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Cosmeceuticals: Endangered Species?
Posted: April 8, 2008
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To further convince the industry of the similarities between men and active ingredients, just consider which of the two genders men generally think is most important, and what component that cosmetic marketers consider to be the most important in any efficacious cosmetic product. I rest my case; yet it still does not explain why I am so negative about the use of the term cosmeceutical. My reasons are actually quite pragmatic.
In all honesty, it is difficult to differentiate between a cosmetic and a drug, if we accept that the claim made for the product can determine in which category it belongs. The industry should be reminded that the original definition of a cosmetic or drug was established before the discovery of DNA in 1953. Of course, if the definition of a calculator originated from the time that we were still using the abacus, how could we anticipate multifunctional computers to fall somewhere within that definition? The problem should not be solved by introducing a "super-abacus," aka the cosmeceutical, but rather by changing the definition.
If the line between a medical and cosmetic product is fuzzy, why should the industry be able to differentiate between a cosmetic active and a cosmeceutical on the one hand, and a cosmeceutical and a drug on the other? The cosmetic industry should update its definitions for the terms cosmetic and medical to bring them into the 21st century; that should solve the problem. In my opinion, the term cosmeceutical is no longer sustainable and should be banned. The only question is: Will a new definition arise before the 21st century is over?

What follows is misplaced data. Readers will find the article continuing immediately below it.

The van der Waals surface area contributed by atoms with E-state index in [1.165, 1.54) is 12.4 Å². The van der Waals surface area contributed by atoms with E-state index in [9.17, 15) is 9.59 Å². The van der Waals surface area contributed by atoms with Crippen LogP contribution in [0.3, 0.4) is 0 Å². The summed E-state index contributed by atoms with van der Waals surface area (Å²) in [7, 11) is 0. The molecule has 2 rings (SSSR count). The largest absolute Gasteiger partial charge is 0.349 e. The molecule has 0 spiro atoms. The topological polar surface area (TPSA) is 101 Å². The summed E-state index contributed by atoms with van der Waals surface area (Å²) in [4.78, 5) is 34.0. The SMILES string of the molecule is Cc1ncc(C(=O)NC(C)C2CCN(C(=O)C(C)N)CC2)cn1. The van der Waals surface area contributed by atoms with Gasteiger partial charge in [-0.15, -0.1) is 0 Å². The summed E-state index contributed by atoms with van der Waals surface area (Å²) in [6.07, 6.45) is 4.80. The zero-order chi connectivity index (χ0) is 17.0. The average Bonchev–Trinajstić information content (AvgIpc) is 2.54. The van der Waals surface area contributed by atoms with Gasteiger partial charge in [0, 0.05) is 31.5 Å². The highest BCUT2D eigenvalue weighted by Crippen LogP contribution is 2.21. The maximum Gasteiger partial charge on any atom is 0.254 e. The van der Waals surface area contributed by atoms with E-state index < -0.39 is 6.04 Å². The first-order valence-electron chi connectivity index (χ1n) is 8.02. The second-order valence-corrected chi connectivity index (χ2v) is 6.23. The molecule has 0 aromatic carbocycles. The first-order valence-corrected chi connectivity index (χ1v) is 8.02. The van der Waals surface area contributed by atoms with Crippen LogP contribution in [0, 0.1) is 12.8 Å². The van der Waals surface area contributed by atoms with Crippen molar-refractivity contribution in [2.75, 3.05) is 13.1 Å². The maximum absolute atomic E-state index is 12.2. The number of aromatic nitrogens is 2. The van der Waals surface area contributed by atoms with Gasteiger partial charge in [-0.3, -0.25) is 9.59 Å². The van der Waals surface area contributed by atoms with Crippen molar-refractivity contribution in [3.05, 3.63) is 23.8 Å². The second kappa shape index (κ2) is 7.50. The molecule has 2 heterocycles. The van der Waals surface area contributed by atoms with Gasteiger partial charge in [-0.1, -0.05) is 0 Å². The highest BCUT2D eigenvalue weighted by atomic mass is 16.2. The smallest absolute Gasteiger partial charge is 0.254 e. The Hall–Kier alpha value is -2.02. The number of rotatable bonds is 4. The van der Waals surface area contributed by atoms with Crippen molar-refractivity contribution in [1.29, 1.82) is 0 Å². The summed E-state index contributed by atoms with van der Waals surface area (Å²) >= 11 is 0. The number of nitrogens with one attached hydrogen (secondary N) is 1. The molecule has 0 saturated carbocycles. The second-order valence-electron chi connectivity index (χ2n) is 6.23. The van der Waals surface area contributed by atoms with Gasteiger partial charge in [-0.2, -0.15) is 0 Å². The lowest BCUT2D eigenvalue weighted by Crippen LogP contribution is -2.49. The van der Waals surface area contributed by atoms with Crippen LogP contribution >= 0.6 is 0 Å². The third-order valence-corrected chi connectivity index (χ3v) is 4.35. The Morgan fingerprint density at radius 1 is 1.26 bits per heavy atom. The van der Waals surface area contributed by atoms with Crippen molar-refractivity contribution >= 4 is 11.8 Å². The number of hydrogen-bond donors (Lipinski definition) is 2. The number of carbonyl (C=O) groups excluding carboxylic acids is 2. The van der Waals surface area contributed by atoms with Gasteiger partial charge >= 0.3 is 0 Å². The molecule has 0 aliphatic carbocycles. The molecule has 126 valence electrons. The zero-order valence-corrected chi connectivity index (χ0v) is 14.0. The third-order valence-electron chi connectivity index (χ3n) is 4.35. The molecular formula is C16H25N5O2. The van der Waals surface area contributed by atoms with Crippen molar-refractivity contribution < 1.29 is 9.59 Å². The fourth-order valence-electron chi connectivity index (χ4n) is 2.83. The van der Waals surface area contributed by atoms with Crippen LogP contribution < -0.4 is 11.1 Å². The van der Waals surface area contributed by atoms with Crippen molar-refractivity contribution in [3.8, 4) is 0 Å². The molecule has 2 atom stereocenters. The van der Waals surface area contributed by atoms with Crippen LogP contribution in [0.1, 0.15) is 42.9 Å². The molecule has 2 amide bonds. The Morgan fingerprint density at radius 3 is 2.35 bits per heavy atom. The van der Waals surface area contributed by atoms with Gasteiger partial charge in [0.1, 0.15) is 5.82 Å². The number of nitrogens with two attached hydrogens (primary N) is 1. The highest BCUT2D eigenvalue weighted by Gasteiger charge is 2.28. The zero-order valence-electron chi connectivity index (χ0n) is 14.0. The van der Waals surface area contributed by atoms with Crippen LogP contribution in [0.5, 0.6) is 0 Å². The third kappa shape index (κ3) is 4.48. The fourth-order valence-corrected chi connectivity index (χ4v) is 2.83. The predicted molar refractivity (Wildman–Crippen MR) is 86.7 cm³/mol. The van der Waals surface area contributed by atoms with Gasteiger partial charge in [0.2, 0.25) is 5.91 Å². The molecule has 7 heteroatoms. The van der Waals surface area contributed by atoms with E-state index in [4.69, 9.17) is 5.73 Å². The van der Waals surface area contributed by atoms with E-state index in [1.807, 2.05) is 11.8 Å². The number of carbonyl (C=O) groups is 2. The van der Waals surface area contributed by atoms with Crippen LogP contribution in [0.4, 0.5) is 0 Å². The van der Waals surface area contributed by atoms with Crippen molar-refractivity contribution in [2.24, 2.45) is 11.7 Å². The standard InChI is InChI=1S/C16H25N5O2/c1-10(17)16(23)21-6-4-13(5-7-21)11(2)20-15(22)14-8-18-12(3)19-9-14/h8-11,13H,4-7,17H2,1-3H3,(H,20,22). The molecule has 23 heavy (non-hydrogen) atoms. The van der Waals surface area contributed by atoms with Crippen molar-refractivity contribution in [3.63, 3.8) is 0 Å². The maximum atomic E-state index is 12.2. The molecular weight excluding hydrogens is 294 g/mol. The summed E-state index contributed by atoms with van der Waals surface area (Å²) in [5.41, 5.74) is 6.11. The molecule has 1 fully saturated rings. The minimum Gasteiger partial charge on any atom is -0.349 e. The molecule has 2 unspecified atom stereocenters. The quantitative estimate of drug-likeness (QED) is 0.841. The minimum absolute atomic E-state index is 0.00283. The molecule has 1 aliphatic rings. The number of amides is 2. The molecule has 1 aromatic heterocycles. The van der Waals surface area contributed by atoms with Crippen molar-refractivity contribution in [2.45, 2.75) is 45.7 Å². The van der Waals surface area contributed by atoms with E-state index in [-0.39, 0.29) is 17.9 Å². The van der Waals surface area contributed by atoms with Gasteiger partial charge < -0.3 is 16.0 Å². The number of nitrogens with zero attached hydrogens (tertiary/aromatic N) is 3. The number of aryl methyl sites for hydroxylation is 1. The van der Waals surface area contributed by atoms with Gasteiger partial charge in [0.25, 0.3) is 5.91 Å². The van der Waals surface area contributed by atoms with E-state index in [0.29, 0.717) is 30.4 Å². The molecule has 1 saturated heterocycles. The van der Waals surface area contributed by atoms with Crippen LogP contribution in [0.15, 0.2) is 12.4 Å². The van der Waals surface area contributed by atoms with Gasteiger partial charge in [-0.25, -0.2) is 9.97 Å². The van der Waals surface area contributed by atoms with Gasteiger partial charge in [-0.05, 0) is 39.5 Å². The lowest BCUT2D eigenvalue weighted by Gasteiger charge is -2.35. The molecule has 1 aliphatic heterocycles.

In the meantime, the cosmetic industry should shift its attention to completely different things. It is well-known that green chemistry and sustainability are of utmost importance today. Also, the cosmetic industry aims to be CO2 neutral. I have yet to hear anyone address the enormous waste that happens in the cosmetic industry. In my May 2008 column in Cosmetics & Toiletries magazine, I discuss how the industry wastes an average of 99% of all active ingredients applied to the skin. Why? Because on average, only 1% penetrates. If these ingredients are so important and hence so expensive, why do we allow 99% of them to be wasted?
And this is only the economical aspect; there is also an environmental aspect of wasting 99% of a raw material. Techniques are available to allow cosmetic formulators to optimize the skin delivery of an active ingredient, i.e., to get men to do what they are supposed to do--work hard for their money, if you allow me to continue with my analogy.